Three key areas equity analysts look when rating life insurance companies


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What do equity analysts look for when giving insurance companies their most favorable ratings? The answer: effective risk control, followed by growth and cost reduction.

In March and April 2012, the Institutional Investor Market Research Group (IIMRG) surveyed 68 equity analysts across the globe. The study, commissioned by Accenture as a follow-up to similar research conducted in 2008, sought to find out how equity analysts rate insurance companies. Notably, growth and profitability expectations have changed little—and risk management is priority number one.

These slides delve into the implications for insurers, and how they can meet analysts’ expectations.

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Three key areas equity analysts look when rating life insurance companies

  1. 1. Accenture Insurance Equity Analyst Survey Outperforming the market in uncertain times What life insurers must do to meet analysts’ expectations of risk control, growth and cost reduction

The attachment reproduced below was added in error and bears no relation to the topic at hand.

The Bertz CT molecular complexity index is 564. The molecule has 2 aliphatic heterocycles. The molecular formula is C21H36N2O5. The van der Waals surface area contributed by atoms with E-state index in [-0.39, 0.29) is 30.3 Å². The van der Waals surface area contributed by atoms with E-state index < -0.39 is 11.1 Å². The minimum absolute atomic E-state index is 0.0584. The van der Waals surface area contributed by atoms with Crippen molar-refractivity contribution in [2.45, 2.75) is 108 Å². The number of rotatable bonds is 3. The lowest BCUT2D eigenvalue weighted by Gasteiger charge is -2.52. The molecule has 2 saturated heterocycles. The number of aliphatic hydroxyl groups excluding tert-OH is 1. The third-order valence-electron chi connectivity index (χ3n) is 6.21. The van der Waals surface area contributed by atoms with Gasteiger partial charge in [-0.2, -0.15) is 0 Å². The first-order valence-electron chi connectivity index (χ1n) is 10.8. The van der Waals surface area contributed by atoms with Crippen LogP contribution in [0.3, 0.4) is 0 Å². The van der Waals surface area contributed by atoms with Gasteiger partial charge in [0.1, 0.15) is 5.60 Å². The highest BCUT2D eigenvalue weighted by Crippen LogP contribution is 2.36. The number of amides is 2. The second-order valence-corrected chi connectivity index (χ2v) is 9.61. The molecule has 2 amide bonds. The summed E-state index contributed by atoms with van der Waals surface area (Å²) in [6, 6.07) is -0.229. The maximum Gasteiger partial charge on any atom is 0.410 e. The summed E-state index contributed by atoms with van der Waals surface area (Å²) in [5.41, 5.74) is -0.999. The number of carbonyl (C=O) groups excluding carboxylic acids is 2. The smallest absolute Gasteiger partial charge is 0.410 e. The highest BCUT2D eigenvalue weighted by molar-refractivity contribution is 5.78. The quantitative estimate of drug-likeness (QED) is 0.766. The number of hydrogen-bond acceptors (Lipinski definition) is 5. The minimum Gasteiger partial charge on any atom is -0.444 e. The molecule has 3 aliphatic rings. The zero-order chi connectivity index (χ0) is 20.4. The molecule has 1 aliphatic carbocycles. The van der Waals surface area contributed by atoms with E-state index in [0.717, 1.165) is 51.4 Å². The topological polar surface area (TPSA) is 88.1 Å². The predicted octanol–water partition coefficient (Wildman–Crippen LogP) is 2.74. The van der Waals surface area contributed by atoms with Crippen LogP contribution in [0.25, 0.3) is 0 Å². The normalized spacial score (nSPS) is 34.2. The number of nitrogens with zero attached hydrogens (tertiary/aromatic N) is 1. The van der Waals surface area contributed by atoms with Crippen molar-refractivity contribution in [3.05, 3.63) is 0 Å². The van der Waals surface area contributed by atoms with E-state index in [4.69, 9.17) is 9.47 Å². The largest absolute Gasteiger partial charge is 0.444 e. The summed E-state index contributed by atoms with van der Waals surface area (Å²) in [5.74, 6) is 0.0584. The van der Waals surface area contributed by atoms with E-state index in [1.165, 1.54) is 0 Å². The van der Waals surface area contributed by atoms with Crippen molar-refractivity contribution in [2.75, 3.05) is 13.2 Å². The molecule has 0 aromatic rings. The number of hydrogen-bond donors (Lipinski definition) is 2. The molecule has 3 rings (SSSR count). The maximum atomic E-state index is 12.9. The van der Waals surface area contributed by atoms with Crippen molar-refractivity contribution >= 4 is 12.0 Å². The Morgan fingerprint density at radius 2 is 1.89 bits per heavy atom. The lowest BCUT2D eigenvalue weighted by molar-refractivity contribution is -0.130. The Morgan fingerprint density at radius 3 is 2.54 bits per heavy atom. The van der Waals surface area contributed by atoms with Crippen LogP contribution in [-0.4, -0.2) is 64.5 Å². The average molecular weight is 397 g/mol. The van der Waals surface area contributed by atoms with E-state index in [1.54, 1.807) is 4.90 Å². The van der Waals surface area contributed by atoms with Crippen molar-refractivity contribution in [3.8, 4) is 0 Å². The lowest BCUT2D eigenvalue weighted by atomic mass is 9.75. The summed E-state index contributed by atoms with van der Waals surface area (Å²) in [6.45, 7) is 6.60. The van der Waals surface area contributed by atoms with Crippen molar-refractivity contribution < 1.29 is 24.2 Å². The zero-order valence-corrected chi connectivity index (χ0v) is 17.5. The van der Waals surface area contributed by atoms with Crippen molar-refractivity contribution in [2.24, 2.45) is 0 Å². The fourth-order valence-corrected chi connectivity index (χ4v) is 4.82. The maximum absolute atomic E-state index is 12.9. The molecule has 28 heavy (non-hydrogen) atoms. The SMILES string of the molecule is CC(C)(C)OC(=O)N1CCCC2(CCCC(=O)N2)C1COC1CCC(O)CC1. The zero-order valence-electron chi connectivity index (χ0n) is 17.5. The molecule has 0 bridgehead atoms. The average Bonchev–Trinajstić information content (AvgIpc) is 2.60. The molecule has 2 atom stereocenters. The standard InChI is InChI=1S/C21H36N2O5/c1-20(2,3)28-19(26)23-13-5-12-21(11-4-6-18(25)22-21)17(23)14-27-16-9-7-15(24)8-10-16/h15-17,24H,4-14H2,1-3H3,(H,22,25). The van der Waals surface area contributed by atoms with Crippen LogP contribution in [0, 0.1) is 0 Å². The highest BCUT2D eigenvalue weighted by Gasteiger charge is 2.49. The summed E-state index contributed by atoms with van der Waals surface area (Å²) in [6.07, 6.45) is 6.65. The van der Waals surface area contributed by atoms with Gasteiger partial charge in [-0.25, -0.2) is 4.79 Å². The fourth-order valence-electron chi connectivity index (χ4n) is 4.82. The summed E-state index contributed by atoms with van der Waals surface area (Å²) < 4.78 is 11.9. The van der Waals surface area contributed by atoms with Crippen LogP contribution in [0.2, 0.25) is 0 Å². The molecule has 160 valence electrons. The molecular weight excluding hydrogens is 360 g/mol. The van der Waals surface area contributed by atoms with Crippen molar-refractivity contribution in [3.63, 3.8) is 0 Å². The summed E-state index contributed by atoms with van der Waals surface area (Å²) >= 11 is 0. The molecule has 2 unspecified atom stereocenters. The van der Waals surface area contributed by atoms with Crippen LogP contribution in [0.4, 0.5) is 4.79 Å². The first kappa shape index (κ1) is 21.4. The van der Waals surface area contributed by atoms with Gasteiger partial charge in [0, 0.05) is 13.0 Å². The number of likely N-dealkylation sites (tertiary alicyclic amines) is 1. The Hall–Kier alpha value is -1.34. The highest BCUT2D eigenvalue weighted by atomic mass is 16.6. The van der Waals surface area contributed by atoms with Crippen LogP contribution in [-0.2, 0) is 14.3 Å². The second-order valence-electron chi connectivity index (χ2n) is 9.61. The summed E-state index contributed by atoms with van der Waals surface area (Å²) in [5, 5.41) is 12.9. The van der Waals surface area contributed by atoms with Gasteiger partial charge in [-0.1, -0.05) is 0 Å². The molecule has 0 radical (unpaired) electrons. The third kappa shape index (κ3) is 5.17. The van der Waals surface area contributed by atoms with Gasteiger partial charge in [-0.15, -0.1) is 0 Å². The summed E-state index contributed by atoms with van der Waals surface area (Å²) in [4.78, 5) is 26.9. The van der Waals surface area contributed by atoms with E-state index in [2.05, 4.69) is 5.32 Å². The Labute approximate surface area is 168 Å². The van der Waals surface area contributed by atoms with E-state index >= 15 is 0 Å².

2. 2. 1 Introduction In 2008 Accenture commissioned a survey* of insurance equity analysts to find out what they wanted from those insurance companies to which they gave their highest ratings. A lot has happened in the industry since then: many new problems have arisen and the old ones, if anything, have got worse. To learn how events have influenced analysts’ expectations we repeated the survey in 2012** . Perhaps the most surprising finding of the new survey is that, despite worsening market conditions, analysts have not lowered the growth and profitability targets – they expect the top performers to achieve significantly higher growth in 2012 and virtually the same ambitious return on equity (RoE). It’s necessary to point out that these expectations apply not to the industry as a whole, but to those carriers which will receive the most glowing valuations. It is also a fact that the most successful companies have comfortably exceeded these levels over the past few years. Nonetheless, all but a few life insurers will have their work cut out if they are to satisfy these demanding stakeholders. To do so they will need to focus firstly on risk control – analysts believe the main external challenges facing insurers are new regulations and reforms, and investment volatility. Growth is their next priority, while cost reduction trails in third place. It is clear from analysts’ responses that insurers don’t have the luxury of choosing which of the priorities they should focus on. Three out of three is the minimum requirement. * Accenture Insurance Equity Analyst Survey, 2008 ** Accenture Insurance Equity Analyst Survey, 2012